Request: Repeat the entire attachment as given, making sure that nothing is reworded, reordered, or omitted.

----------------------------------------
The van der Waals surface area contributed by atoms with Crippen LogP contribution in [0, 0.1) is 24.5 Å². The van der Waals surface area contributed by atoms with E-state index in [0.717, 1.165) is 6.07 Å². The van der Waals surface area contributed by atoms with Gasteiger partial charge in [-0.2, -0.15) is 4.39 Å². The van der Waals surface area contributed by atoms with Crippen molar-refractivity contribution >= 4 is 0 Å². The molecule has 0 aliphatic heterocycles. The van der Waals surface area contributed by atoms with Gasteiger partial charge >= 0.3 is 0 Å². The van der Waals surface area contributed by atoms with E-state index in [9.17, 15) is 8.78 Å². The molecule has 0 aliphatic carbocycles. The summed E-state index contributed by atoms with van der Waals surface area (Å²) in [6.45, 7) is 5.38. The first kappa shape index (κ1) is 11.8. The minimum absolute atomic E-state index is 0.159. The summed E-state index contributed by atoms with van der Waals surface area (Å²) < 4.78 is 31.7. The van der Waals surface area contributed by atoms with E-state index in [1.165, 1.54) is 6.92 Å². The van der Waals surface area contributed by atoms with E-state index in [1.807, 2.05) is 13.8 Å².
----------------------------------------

The van der Waals surface area contributed by atoms with Crippen LogP contribution in [0, 0.1) is 24.5 Å². The van der Waals surface area contributed by atoms with E-state index in [0.717, 1.165) is 6.07 Å². The van der Waals surface area contributed by atoms with Gasteiger partial charge in [-0.2, -0.15) is 4.39 Å². The van der Waals surface area contributed by atoms with Crippen molar-refractivity contribution >= 4 is 0 Å². The molecule has 0 aliphatic heterocycles. The van der Waals surface area contributed by atoms with Gasteiger partial charge >= 0.3 is 0 Å². The van der Waals surface area contributed by atoms with E-state index in [9.17, 15) is 8.78 Å². The molecule has 0 aliphatic carbocycles. The summed E-state index contributed by atoms with van der Waals surface area (Å²) in [6.45, 7) is 5.38. The first kappa shape index (κ1) is 11.8. The minimum absolute atomic E-state index is 0.159. The summed E-state index contributed by atoms with van der Waals surface area (Å²) < 4.78 is 31.7. The van der Waals surface area contributed by atoms with E-state index in [1.165, 1.54) is 6.92 Å². The van der Waals surface area contributed by atoms with E-state index in [1.807, 2.05) is 13.8 Å².